Illustration by Neo Clark

Algae blooms

Understand the risk of cyanobacteria blooms

Water is both a resource and a setting for recreational activities in Oregon. Even in the metropolitan area, you will see people swimming, floating, boating and kayaking on the Willamette river. With bodies of water playing a vital role in Oregonians’ day-to-day activities, we need to understand and mitigate the potential harms which could impact populations.


Algae blooms are a potential risk which can cause severe health issues when exposed to people, pets and livestock. We must understand what an algae bloom is to know the risk, though.


Algae can encompass a wide variety of life and potentially thousands of species. “We should not put a bad label on algae,” said Dr. Yangdong Pan, professor of environmental science and management at Portland State. “Only a handful of them can produce toxins and they can develop a very large population within a very short time period. Those are the troublemakers.”


These populations which bloom are often referred to in the science community as harmful algal blooms (HABs). Dr. Pan described the bloom as an “accumulation of a huge amount of biomass within a very short time period if the condition is favorable[…] then, some of those species have the capacity to produce toxins.”


The main HABs focus is often freshwater bodies in Oregon with blue-green algae—or more accurately, cyanobacteria blooms (CyanoHABs).


These blooms often occur when the conditions are favorable, cycling with a large bloom followed by a water ecosystem crash. These blooms have become more frequent and extensive in size, often taking longer to clear up here in the United States.


“The water column stability, too much nutrients, then a warm temperature—those are the main reasons why [HABs] are so abundant,” Dr. Pan said.


Some elements need global solutionssuch as warmer temperaturesbut others are a local problem which calls for a local solutionsuch as nutrient pollution.


“Phosphorus, nitrogen from agriculture, from our backyard, from [when] we put too much fertilizer [down and] the rain washes it into the water bodies,” Dr. Pan said. “Excessive amount of nutrients is something we can do [something about]. [It] requires watershed management.”


What classifies an algal bloom as harmful often depends on its effect with toxins being the main factor, since it directly threatens humans and animals.


“Cyanobacteria is very diverse, and they can produce toxins that do different things,” said Dr. Taylor Dodrill, a recent PSU environmental science Ph.D. graduate. “There’s toxins that affect your brain, there’s toxins that affect your liver, there’s toxins that just affect your skin, so it can take a lot of different forms—which is why I say it’s better to err on the side of caution.”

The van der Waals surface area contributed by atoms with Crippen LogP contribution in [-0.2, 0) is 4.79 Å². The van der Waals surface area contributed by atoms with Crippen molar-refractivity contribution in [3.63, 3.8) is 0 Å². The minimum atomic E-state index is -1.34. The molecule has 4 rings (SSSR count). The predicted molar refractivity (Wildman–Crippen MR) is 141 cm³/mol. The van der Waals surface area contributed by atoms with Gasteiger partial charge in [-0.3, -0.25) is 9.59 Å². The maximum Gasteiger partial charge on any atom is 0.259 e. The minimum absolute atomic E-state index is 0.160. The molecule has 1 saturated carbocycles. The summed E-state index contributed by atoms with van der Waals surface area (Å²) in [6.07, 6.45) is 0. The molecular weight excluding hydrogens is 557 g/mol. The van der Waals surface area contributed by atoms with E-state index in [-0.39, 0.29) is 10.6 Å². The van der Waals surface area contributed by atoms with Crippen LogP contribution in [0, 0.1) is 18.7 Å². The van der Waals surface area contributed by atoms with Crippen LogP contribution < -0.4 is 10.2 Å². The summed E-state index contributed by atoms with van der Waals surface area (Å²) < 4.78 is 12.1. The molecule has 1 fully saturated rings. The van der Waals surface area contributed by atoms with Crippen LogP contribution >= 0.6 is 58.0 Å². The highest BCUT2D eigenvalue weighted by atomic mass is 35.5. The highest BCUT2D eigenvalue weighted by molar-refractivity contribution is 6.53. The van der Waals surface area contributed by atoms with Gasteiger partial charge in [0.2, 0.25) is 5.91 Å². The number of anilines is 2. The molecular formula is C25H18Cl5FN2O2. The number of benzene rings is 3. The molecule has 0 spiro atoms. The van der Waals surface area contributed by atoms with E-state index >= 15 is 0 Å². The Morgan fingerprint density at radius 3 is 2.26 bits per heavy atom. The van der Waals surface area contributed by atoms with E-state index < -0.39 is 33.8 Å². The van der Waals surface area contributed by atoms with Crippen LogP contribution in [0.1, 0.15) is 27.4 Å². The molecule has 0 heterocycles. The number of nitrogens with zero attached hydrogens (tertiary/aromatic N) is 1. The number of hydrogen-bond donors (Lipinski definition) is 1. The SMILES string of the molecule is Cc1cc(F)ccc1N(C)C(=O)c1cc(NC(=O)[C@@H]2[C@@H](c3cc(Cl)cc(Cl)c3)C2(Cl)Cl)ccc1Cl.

Dr. Dodrill also explained the risk from indirect contact with contaminated water. For example, the scum that washes up on the shore can often get onto dogs and livestock that tend to lick themselves, which can be fatal.


Another way HABs can cause harm is by depleting the oxygen in water, which can kill other living creatures and plants that rely on oxygen-rich water to survive.


“[When there is] a very dense form of biomass on top of the surface, what that does is because the bloom is constantly decomposing,” Dr. Dodrill said. “That decomposition under the surface drives down oxygen below the bloom, and that can create low-oxygen environments that can result in the killing of things like fish and other organisms if it’s really thick.”


Algae blooms can occur in marine systems and estuaries but present differently. “Most of the blooms we get on the Oregon coast, you can’t see them with your naked eye,” said Lara Jansen, a Ph.D. student in the earth environment and society program at PSU. “In freshwater, a lot of times you’ll see surface scum or something like that looks green, or it smells bad, but you don’t always get that in marine systems.”


People may only be aware of the risk they face with a visual cue, emphasizing the need to check government websites for potential HABs along the Oregon Coast.


This is especially true for people who collect shellfish along the coast. “These are mostly filter feeders, so they just take in water and are eating whatever particles come through to a certain extent, but then they also have the ability to, what’s called depurate, so they can excrete some of those toxins,” Jansen said.


As scientists continue to develop mitigation strategies and test solutions for reducing the size and frequency of these blooms, individuals can consult public advisories and closures to assess their risk of exposure.


Familiarize yourself with where you can find advisory information on any bodies of water you interact with regularly. For CyanoHABs, it’s good to know the visual signs. “Look out for very bright green scum on the water that is almost neon-ish or maybe even a golden color,” Dr. Dodrill said. “Generally, you want to look for a very strong coloration. It almost looks like paint slick. That’s when you should really be concerned because that means it’s very dense.”


It is essential to be aware of the visual cues of cyanotoxins, even if there is no advisory, as some bodies of water may not be regularly monitored or reported. Additionally, there are currently no filtration systems which can remove cyanotoxins from water.


Even if you’re not swimming, the water you interact with can still expose you to toxins. “Some misunderstand that when there’s a bloom that you can be safe if you’re boating, but there’s also an issue when you are boating—especially at high speeds—that can actually aerosolize the toxins,” Dr. Dodrill said.


“Some of [the HABs] are some of the most toxic by weight substances on earth,” Jansen said. “So they can really make you quite ill if you come into contact with them. So it’s good to check.”